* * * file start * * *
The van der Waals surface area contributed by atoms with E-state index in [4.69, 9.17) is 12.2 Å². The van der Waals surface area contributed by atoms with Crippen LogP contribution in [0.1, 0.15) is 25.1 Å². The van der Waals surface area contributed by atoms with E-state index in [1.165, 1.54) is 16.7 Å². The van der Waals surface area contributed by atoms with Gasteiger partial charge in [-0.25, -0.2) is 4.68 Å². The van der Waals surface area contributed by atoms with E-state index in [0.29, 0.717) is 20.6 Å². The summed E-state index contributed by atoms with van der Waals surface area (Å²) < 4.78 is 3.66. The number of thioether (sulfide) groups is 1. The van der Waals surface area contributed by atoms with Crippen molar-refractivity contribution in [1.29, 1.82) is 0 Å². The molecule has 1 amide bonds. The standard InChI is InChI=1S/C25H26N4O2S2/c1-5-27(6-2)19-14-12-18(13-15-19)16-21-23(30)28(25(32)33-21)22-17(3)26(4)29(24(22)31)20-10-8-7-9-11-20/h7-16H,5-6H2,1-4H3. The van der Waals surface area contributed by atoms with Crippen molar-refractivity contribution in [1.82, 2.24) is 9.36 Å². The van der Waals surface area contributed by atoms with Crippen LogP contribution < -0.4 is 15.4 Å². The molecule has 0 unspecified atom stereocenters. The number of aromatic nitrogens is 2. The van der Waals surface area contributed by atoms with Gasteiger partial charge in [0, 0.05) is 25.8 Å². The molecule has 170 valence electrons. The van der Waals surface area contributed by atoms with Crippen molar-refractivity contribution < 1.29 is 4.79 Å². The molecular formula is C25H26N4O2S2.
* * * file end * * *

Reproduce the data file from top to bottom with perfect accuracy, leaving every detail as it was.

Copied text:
The van der Waals surface area contributed by atoms with E-state index in [4.69, 9.17) is 12.2 Å². The van der Waals surface area contributed by atoms with Crippen LogP contribution in [0.1, 0.15) is 25.1 Å². The van der Waals surface area contributed by atoms with E-state index in [1.165, 1.54) is 16.7 Å². The van der Waals surface area contributed by atoms with Gasteiger partial charge in [-0.25, -0.2) is 4.68 Å². The van der Waals surface area contributed by atoms with E-state index in [0.29, 0.717) is 20.6 Å². The summed E-state index contributed by atoms with van der Waals surface area (Å²) < 4.78 is 3.66. The number of thioether (sulfide) groups is 1. The van der Waals surface area contributed by atoms with Crippen molar-refractivity contribution in [1.29, 1.82) is 0 Å². The molecule has 1 amide bonds. The standard InChI is InChI=1S/C25H26N4O2S2/c1-5-27(6-2)19-14-12-18(13-15-19)16-21-23(30)28(25(32)33-21)22-17(3)26(4)29(24(22)31)20-10-8-7-9-11-20/h7-16H,5-6H2,1-4H3. The van der Waals surface area contributed by atoms with Crippen molar-refractivity contribution in [1.82, 2.24) is 9.36 Å². The van der Waals surface area contributed by atoms with Crippen LogP contribution < -0.4 is 15.4 Å². The molecule has 0 unspecified atom stereocenters. The number of aromatic nitrogens is 2. The van der Waals surface area contributed by atoms with Gasteiger partial charge in [0, 0.05) is 25.8 Å². The molecule has 170 valence electrons. The van der Waals surface area contributed by atoms with Crippen molar-refractivity contribution < 1.29 is 4.79 Å². The molecular formula is C25H26N4O2S2.